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10 Albums You Can Hear Now: Nine Inch Nails, the Julie Ruin, King Khan & the Shrines, and More

nine inch nails, trent reznor, hesitation marks

Prepare yourselves: This week’s round-up of streamable albums features long-awaited comeback records from two recent SPIN cover stars — Nine Inch Nails and the Julie Ruin. And we’ve also got the latest from King Khan & the Shrines, Kyuss Lives! (now called Vista Chino), and electronic music chameleon Mark Pritchard. Dig in below.

1) Nine Inch Nails, Hesitation Marks. “Speaking about the album in SPIN’s September cover story… [Trent] Reznor explained: ‘I just want to do the best I can do, and not squander any more time than I already have when I was high… If I’m going to do this, I want to win.’ NIN have already shared wordless opener ‘The Eater of Dreams,’ plus surreptitious ‘Copy of A,’ darkly hypnotic ‘Find My Way,’ laser-guided ‘Everything,’ and meta ‘Came Back Haunted.’ They have also performed the seething ‘Disappointed’ live. Hesitation Marks is produced by Reznor and How to Destroy Angels collaborator Atticus Ross, along with Alan Moulder. King Crimson guitarist Adrian Belew, super-bassist Pino Palladino, and Fleetwood Mac guitarist Lindsey Buckingham also contribute, among others.” — SPIN (via iTunes)

2) The Julie Ruin, Run Fast. “In early September, the Julie Ruin will release Run Fast, a raucous album that unites Hanna’s songwriting strengths — punk wailing, pop hooks, ’60s girl-group harmonies, synthy squelches, and of course, lyrics that waver between polemical and terribly personal. Their first single, ‘Oh Come On,’ could almost be a Bikini Kill track with its power chords and sneering vitality, yet it still sounds fully contemporary.” — SPIN (via NPR)

3) Vista Chino, Peace. “From 1991 to 1995, [Vista Chino frontman John] Garcia was the frontman for Kyuss, the band who helped pioneer stoner rock’s husky dude-rock vocals and charging post-Sabbath melodies, fogging up the alterna-landscape like a smoking steamroller. Since their breakup, the band’s guitarist, Josh Homme, has certainly stayed busy, yet Garcia and drummer Brant Bjork cycled through band after band with a fraction of the spotlight until reforming (with livewire bassist Nick Oliveri) as Kyuss Lives! in 2010. Renamed Vista Chino in 2010, Garcia and Bjork still have that Kyuss character in spades on their debut, Peace, writing bulldozing stoner anthems that live up to the legend of their former band.” (via SPIN)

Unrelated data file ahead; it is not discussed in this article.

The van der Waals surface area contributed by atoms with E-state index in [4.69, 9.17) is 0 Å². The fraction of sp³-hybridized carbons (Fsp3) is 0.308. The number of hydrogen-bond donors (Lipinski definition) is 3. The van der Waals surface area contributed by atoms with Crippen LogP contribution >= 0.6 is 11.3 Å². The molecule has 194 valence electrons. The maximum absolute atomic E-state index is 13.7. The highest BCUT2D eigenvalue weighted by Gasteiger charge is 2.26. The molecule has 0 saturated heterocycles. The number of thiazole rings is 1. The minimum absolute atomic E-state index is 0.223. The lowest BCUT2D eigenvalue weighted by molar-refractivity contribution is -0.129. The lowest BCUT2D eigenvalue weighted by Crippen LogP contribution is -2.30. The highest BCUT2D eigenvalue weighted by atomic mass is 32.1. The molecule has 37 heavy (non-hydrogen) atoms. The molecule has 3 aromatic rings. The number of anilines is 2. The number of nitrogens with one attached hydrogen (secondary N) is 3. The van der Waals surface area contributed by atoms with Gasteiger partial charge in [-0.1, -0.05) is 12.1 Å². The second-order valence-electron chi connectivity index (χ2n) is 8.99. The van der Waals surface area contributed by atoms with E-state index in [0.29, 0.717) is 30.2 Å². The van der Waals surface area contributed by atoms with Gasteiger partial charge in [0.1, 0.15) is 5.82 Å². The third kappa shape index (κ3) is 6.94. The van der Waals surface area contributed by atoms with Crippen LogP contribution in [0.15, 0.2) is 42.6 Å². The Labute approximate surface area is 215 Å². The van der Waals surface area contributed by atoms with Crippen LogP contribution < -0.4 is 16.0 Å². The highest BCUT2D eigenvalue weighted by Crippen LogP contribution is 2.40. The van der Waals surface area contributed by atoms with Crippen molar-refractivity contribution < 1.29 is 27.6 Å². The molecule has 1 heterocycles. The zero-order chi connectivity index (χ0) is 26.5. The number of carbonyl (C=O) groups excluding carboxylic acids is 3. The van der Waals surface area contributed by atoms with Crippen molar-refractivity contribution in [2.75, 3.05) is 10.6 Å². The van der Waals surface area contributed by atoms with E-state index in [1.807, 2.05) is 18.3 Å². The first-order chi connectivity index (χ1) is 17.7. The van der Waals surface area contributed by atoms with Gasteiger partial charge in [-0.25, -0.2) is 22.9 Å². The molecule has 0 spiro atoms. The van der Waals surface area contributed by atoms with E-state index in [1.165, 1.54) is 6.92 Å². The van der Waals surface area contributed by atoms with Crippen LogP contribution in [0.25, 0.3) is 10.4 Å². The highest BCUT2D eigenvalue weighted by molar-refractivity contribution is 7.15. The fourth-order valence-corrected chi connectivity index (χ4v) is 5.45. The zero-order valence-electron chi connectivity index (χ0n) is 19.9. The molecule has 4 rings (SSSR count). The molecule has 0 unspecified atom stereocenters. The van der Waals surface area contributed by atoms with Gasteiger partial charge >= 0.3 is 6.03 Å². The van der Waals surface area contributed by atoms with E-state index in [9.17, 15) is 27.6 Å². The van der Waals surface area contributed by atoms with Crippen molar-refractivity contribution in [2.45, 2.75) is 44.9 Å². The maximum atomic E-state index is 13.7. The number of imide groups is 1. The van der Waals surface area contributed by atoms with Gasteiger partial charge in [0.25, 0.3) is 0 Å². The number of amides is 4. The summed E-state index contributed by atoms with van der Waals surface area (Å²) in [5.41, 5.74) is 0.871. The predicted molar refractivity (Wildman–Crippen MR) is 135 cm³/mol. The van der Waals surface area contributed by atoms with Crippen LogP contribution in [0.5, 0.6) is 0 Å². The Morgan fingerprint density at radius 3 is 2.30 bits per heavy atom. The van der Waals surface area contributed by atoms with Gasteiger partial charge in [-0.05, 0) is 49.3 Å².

4) King Khan & the Shrines, Idle No More. “King Khan and the Shrines’ latest album, [Idle No More is] a sleazily spiritual LP that grooves to the sounds of a personal apocalypse. When discussing the 12-track effort, Khan… cites gospel music as a primary influence, noting the themes of struggle and perseverance. ‘There is so much joy in it, but you know that joy is coming from pain,’ he says. ‘I think that whole thing, you turn shit into gold, you turn misery into something that is positive and hopeful and in doing so you give other people who listen to it that same feeling of hope.'” (via SPIN)

5) Belle Adair, The Brave and the Blue. “Belle Adair are a folk five-piece led by principal songwriter and frontman Matt Green, who crafted much of the crew’s upcoming debut album in the wake of a fire that destroyed his apartment in Birmingham, Alabama. After losing everything, Green returned to his hometown of Muscle Shoals and imagined most of the songs that would become The Brave and the Blue. Understandably, the 10-track effort is imbued with melancholy. It’s not a gloomy record — on the contrary, the whole LP glows with a deep, dusky aura — but there’s a somber resignation that colors the ambitious collection of genre-straddling tunes. Belle Adair harness improvised ambiance (‘Be Brave’), channel the lullaby-like progression of Radiohead’s ‘No Surprises’ (‘Sister’), and douse Green’s voice in subaquatic effects (‘Slowest Routine’).” (via SPIN)